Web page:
It appears to have been a bizarre, unfortunate coincidence, that two similarly-named restaurants should be heavily damaged by fire less than four years apart in Naperville and Glen Ellyn.
No injuries were reported in the Friday morning blaze that gutted Grandma Sally’s Family Restaurant, at 450 E. Ogden Ave. in Naperville, just as there had been none in the Sept. 6, 2010 fire that ruined Grandma Sally’s Waffle & Pancake House, at 369 Roosevelt Road in Glen Ellyn.
The restaurants had different owners and were not affiliated, according to the son of John Antonopoulos, one of three men who own and operate Grandma Sally’s in Naperville. The senior Antonopoulos’ partners are Mike Gountanis and Jim Kanellopoulos, while Rahul Saigal owned Grandma Sally’s in Glen Ellyn.
Antonopoulos’ son stood Friday afternoon in the restaurant’s parking lot with others who own and help run the business. He confirmed the Naperville Grandma Sally’s has no connection to the one in Glen Ellyn, but declined to comment further on the fire or the future of the restaurant.
The blaze broke out at 2:17 a.m. in Naperville. Both the Naperville fire and the Glen Ellyn fire also appeared to have erupted at the rears of the buildings.
Deputy Naperville Fire Department Chief Rick Sander said Friday afternoon in his office that while the source and cause of the Naperville blaze might not be known for weeks, it was “not suspicious” or potentially criminal in nature.
Twenty-four firefighters responded after a fire alarm sounded at the Naperville Grandma Sally’s. Only one engine was initially sent out on the call, but reinforcements were quickly dispatched, after a 911 call from “a passerby reporting lots of smoke coming out of the building,” Division Chief Kevin Lyne wrote Friday in a release.
Two fire trucks, three engines, a heavy rescue squad, two ambulances and two command vehicles were sent to the area. Lyne said the first firefighters to arrive “found heavy black smoke and fire coming from the rear” of the restaurant.
Firefighters encountered “heavy fire inside the building” and began extinguishment efforts, Lyne said. They and others brought the blaze under control and searched the building for potential victims, although the restaurant at the time was closed for the day.
“The damage to the building is extensive and is estimated to be approximately $400,000,” Lyne said.
Lyne said firefighters were assisted at the scene by members of the Naperville police department and the city’s emergency management agency, along with the DuPage County Fire Investigation Task Force.
He added members of the Bolingbrook, Downers Grove, Lisle-Woodridge, Lockport, Plainfield, Wheaton and Winfield firefighting agencies provided coverage at Naperville’s fire stations during the incident.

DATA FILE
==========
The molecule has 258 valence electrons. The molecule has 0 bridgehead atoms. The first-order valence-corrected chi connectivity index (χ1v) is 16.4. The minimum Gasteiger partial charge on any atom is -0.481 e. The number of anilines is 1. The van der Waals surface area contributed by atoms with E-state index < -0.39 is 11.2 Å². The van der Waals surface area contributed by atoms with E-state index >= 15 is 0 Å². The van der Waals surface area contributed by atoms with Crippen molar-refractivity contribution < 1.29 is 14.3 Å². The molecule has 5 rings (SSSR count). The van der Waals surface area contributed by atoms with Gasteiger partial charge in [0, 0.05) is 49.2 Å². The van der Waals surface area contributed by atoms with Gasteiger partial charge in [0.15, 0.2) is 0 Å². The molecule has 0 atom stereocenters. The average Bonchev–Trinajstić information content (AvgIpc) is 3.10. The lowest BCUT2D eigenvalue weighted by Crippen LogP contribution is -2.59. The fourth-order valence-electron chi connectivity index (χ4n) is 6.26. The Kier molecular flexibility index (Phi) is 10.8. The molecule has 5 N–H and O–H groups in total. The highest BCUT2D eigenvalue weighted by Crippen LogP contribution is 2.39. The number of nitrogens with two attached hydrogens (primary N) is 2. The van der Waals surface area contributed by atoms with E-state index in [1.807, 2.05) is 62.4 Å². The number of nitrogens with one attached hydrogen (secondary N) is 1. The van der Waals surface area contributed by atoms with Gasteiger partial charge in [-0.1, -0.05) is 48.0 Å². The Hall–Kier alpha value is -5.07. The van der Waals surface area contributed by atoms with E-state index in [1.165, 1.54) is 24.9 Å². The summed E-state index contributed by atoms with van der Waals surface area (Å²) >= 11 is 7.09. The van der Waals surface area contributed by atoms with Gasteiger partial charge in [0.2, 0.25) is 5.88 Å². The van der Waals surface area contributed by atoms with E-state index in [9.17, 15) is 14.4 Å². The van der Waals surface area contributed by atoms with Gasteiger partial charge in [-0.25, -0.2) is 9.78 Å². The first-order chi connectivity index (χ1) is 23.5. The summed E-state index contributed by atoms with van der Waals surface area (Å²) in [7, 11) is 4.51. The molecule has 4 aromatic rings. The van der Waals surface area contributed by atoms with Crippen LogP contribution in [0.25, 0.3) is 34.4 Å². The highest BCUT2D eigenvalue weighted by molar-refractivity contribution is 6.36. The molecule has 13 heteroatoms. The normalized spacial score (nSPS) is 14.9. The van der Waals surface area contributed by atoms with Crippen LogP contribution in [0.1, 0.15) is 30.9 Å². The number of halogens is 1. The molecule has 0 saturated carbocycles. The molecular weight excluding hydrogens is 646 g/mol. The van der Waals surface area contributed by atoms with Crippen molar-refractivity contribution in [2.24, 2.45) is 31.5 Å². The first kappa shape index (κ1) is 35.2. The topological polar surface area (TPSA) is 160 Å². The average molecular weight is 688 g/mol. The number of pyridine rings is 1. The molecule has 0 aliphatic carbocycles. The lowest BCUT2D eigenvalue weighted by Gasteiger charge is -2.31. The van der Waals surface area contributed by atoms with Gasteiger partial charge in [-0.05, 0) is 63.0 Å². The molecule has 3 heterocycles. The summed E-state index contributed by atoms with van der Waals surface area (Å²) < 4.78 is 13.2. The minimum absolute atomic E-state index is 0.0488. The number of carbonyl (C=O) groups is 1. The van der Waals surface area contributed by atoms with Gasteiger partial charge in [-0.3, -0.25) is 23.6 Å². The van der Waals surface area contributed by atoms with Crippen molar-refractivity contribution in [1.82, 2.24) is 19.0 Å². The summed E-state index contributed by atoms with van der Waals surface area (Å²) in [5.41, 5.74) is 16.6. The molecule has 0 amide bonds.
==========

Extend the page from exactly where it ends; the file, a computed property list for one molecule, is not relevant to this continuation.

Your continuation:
Members of the Glen Ellyn Volunteer Fire Company encountered heavy smoke and fire upon their arrival at the scene of the 2010 Grandma Sally’s blaze in that village. As in the fire in Naperville, the Glen Ellyn restaurant was closed and unoccupied at the time.
Damage was primarily confined to the kitchen and rear of the business.
Glen Ellyn Volunteer Fire Company Chief Jim Bodony said Friday a formal report stated a smoke detector went off at the start of the fire in the restaurant, which had no automatic sprinkler system.
Damage totaled nearly $1 million, with $500,000 to the building and $400,000 to its contents, Bodony said. The restaurant never reopened.
Anil Sharma, a Farmers Insurance agent based in Chicago, wrote the policy for the restaurant.
“I have no idea how it happened,” although the fire apparently “started somewhere in the back storage room (or) the utility room,” Sharma said Friday.
DuPage County Fire Investigation Task Force members probed the Glen Ellyn blaze, and while its cause could not be immediately learned late Friday, it did not appear to have been deliberately set.
Antonopoulos, Gountanis and Kanellopoulos have owned the Naperville Grandma Sally’s for about 30 years. The restaurant had seating for 172 people, and had the Grandma Sally’s moniker when the men bought it.
The restaurant served breakfast, lunch and dinner and was an especially popular morning gathering spot. It was perhaps best known for its breakfast skillet dishes and Greek-themed dinner entrees.
Friday’s blaze was the fourth significant fire to have occurred in Naperville in 12 days, with the other three all erupting on July 6.
Fire Marshal Scott Scheller earlier this week said improper disposal of a cigarette or other smoking material started a 6:15 a.m. blaze that did an estimated $200,000 damage to Rizzo’s bar and restaurant, at 6 W. Jefferson Ave. in the city’s downtown area.
Another fire broke out about 5:50 p.m. on the balcony of a townhouse at 2504 Durango Lane, in the Glenmuir area of the city’s far southwest side. That blaze was caused by a charcoal barbecue grill and did about $60,000 in damage.
An electrical malfunction in an air compressor ignited a fire about 7:40 p.m. in the detached garage of a house at 30W110 Bruce Lane, in the unincorporated Scots Plains area of DuPage County near Naperville’s far northwest side, doing an estimated $80,000 damage.Tags: Grandma Sally's fire